The accidental superhighway

The explosive growth of the Internet is not a fad or a fluke, but the result of a digital free market unleashed. Christopher Anderson considers its future.

For the past few years the titans of media and communications have waged a war for the digital future. With great fanfare, telephone and cable TV companies have launched dozens of trials to demonstrate their vision of speedy electronic networks, connecting homes to a boundless trove of information, communication, education and fun. Shambling towards their distant goal of a wired world, they have been too busy to notice the unruly bunch of computer hackers, engineers and students scurrying about at their feet.

Electronic potholes

Sceptics abound. The Internet, they say, is chaotic, frustrating and intimidating. Only those lucky enough to be able to afford a high-speed connection can really enjoy its multimedia side; for those using a modem, it simply takes too long. Finding what you want can be maddeningly slow: in an ocean of information, sense and understanding is often lost in a flood of random facts and rhetoric. Moreover, you need a computer equipped with some telecommunications link to use the Internet in the first place, which excludes most of the world's homes. Even in America, where a third of all households have a PC, only about half of those also have a modem connected to a phone line.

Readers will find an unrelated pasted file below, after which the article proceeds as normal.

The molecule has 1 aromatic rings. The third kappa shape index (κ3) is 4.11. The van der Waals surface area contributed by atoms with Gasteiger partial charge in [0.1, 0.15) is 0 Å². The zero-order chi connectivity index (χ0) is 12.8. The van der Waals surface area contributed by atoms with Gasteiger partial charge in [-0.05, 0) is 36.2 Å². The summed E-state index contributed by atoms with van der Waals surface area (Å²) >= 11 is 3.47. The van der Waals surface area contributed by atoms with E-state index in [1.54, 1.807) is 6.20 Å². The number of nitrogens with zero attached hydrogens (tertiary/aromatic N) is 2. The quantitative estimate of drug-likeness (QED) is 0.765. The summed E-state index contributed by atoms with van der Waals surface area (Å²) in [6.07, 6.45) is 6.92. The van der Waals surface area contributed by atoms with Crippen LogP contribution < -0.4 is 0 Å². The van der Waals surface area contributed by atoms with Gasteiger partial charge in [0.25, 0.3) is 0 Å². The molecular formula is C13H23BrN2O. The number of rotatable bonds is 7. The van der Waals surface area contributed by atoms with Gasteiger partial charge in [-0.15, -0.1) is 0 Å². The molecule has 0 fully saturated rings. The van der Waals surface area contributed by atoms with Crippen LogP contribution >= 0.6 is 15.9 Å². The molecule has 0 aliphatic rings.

All true, the believers concede, but just wait. Already the Web is making the Internet easier to use, and hundreds of companies are developing software to make it easier still. Hundreds more are developing software and services to make sense of the sea of data on-line. At the same time the equipment is becoming much more widespread. Private consumers are expected to buy some 15m PCs worldwide in 1995: the home is now the fastest-growing market for such computers. And the cost of high-speed data links is falling.

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